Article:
Afghan currency slides sharply as economic crisis bites

Afghan currency slides sharply as economic crisis bites

ECONOMIC CRISIS. An Afghan man prepares carrot juice as he waits for customers in the center of Kabul, Afghanistan, December 5, 2021.

Ali Khara/Reuters

The afghani has been deteriorating, putting more pressure on households already struggling to survive

KABUL, Afghanistan – Afghanistan‘s growing economic crisis deepened on Monday, December 13, as the afghani currency fell to the hitherto unseen level of 125 to the dollar, less than a week after breaching 100, adding to growing pressure on prices of food and other staples.

The abrupt withdrawal of foreign aid following the Taliban victory in August sent Afghanistan’s fragile economy into deep shock and it could lose 20% of its nominal value within a year, according to a United Nations report.

The shock has been reflected in the rate of the afghani, which was changing hands at around 77 to the dollar before the Taliban takeover and has since deteriorated steadily as the crisis has deepened and the supply of dollars has dried up.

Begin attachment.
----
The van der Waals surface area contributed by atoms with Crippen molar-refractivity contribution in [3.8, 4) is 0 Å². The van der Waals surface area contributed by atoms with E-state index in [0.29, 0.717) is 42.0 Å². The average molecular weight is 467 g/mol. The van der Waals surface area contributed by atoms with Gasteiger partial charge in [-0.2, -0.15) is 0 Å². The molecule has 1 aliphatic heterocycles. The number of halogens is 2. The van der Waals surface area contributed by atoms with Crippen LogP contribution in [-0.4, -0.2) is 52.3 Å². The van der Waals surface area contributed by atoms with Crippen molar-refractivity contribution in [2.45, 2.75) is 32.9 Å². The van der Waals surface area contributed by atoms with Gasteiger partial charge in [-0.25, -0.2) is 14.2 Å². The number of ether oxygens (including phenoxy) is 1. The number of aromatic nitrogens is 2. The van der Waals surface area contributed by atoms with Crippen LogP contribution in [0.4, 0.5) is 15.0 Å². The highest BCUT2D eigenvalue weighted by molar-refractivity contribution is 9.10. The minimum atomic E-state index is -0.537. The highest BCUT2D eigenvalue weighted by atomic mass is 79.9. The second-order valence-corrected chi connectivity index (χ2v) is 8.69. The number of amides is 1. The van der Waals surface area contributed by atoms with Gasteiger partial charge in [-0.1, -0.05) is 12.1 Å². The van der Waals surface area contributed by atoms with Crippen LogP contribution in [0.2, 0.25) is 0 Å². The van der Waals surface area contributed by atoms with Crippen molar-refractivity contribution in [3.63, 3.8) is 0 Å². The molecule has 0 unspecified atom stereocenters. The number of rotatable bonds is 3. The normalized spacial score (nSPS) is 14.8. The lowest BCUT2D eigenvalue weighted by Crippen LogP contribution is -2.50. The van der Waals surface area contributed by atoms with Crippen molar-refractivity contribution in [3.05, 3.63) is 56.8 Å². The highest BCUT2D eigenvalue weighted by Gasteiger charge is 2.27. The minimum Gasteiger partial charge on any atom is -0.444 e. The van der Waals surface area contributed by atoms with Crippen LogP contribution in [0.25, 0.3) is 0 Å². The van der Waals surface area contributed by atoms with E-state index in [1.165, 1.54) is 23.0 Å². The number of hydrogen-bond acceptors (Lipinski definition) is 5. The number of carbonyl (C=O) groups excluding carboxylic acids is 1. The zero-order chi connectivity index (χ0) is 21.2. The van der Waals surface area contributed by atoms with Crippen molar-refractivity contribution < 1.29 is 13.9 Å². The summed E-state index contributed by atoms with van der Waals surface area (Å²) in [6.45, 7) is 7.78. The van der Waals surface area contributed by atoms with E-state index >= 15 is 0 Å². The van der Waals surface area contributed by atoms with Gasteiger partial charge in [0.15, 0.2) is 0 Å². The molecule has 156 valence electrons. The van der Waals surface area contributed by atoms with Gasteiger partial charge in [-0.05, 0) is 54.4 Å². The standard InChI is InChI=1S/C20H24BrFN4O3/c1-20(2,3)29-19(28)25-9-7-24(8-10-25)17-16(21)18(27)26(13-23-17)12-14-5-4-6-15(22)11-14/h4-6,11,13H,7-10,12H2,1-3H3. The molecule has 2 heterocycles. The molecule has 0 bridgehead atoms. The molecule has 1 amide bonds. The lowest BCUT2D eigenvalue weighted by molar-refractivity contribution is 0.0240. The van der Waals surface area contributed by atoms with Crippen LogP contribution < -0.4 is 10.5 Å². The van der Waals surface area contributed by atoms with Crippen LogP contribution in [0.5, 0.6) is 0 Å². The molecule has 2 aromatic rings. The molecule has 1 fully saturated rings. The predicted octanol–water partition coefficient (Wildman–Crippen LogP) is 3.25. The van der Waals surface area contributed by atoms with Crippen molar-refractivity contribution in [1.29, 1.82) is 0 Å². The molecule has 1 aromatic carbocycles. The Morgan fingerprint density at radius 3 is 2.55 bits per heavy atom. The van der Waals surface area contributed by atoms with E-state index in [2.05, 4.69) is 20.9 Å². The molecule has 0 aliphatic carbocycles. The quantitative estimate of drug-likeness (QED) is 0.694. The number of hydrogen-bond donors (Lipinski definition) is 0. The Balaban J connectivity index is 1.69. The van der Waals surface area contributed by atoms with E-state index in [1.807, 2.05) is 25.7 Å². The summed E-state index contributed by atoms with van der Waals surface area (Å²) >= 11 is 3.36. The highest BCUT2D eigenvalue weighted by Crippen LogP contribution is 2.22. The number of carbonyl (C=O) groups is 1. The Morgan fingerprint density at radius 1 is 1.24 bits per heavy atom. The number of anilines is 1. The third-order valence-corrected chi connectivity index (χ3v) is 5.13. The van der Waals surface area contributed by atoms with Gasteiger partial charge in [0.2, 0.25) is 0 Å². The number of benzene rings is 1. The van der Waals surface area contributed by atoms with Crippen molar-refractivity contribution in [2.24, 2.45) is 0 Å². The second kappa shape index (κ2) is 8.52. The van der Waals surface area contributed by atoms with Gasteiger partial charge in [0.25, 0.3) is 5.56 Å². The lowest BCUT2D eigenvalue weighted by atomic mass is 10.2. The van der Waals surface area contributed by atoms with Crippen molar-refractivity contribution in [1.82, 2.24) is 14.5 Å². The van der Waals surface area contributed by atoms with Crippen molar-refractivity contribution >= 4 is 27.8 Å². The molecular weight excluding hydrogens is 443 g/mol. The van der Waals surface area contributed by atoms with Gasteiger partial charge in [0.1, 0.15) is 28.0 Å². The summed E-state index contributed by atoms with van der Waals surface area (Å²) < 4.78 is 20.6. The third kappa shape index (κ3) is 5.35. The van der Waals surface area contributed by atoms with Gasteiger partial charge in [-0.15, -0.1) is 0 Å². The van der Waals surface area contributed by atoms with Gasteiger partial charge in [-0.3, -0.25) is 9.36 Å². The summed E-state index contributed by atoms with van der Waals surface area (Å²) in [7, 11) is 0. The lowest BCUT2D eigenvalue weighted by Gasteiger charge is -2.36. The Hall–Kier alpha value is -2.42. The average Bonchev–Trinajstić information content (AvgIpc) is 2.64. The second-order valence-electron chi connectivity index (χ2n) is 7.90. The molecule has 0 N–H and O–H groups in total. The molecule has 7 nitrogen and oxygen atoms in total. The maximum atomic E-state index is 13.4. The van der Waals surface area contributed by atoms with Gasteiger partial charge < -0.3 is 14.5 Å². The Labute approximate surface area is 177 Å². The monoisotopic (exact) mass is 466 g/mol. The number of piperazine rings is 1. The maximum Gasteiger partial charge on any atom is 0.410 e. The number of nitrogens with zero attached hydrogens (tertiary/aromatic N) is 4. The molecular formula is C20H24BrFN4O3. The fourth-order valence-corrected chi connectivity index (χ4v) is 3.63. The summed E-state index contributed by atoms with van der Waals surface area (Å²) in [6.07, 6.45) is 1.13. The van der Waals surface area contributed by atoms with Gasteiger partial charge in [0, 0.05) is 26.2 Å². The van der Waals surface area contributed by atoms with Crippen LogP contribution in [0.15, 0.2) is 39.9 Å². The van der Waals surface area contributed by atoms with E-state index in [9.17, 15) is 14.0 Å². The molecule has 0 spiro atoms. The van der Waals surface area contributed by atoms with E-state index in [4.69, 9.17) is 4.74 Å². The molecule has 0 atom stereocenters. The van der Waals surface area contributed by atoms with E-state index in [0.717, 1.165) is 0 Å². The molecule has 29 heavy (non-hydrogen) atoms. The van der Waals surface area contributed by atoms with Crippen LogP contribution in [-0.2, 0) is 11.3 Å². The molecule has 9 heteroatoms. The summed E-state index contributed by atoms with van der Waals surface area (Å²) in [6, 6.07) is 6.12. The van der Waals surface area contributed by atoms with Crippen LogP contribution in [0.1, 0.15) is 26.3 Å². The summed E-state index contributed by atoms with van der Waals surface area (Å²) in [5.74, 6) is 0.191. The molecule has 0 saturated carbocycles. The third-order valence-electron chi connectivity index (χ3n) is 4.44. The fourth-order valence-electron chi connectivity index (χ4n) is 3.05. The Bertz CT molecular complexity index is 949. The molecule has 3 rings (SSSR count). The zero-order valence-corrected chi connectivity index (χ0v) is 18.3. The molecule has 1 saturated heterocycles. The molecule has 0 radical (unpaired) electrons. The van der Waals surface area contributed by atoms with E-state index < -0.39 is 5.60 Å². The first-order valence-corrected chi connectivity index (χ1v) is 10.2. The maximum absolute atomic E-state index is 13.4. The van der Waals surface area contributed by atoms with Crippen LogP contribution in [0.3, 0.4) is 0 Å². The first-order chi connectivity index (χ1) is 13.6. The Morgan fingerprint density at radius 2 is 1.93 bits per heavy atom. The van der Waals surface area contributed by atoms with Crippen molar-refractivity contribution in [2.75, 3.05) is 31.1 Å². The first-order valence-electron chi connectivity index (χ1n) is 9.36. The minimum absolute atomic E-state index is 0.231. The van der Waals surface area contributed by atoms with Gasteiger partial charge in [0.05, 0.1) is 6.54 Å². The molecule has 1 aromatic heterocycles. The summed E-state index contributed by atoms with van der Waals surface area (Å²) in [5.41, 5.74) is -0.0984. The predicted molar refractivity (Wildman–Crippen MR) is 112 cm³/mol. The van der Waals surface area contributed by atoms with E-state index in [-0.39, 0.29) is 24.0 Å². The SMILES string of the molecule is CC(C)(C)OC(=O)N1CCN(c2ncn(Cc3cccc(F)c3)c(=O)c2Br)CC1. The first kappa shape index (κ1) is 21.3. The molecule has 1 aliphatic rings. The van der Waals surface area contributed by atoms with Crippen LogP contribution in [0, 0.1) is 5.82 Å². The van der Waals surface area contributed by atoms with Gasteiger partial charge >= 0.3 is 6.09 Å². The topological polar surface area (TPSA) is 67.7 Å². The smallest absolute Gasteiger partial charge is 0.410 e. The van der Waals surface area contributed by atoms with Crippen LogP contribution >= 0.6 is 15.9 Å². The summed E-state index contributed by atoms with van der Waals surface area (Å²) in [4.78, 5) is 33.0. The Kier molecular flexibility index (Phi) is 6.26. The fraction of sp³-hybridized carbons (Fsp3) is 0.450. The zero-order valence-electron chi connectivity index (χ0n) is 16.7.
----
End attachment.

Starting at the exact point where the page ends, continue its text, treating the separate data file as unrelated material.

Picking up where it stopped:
“Dollars have disappeared from the market,” said Said Mohammad Taher Qayomi, a member of the leadership council of Sarai Shahzada, the main Kabul foreign currency exchange.

On Monday, as the price of the dollar surged from 112 in the morning to 125 in the afternoon, dealing was suspended for a time at the bustling exchange, where dealers buy and sell currencies in a crowded courtyard.

Some dealers said that food wholesalers had immediately adjusted their prices to the newest dollar rate, adding pressure on households already struggling to survive in the slowdown.

The sharp rise will also push up housing costs in some parts of Kabul, where rents are sometimes tied to the value of the dollar.

The currency slide has gone hand in hand with a crisis in the banking system, with depositors struggling for access to their money and the banks shut off from the international financial system by the threat of US sanctions.

On Friday, December 10, the US Treasury Department formalized guidance allowing personal remittances to Afghanistan and protecting senders and financial institutions from US sanctions.

But around $9 billion in central bank reserves held outside Afghanistan remain blocked despite repeated warnings that the financial system and the wider economy face collapse without an urgent injection of funds.

Qayomi said political differences with the new Taliban government should not be used to impose suffering on ordinary Afghans.

“This is not just an issue for the Taliban. These are all problems for common people. People need to pay their rent, they need to eat.” –

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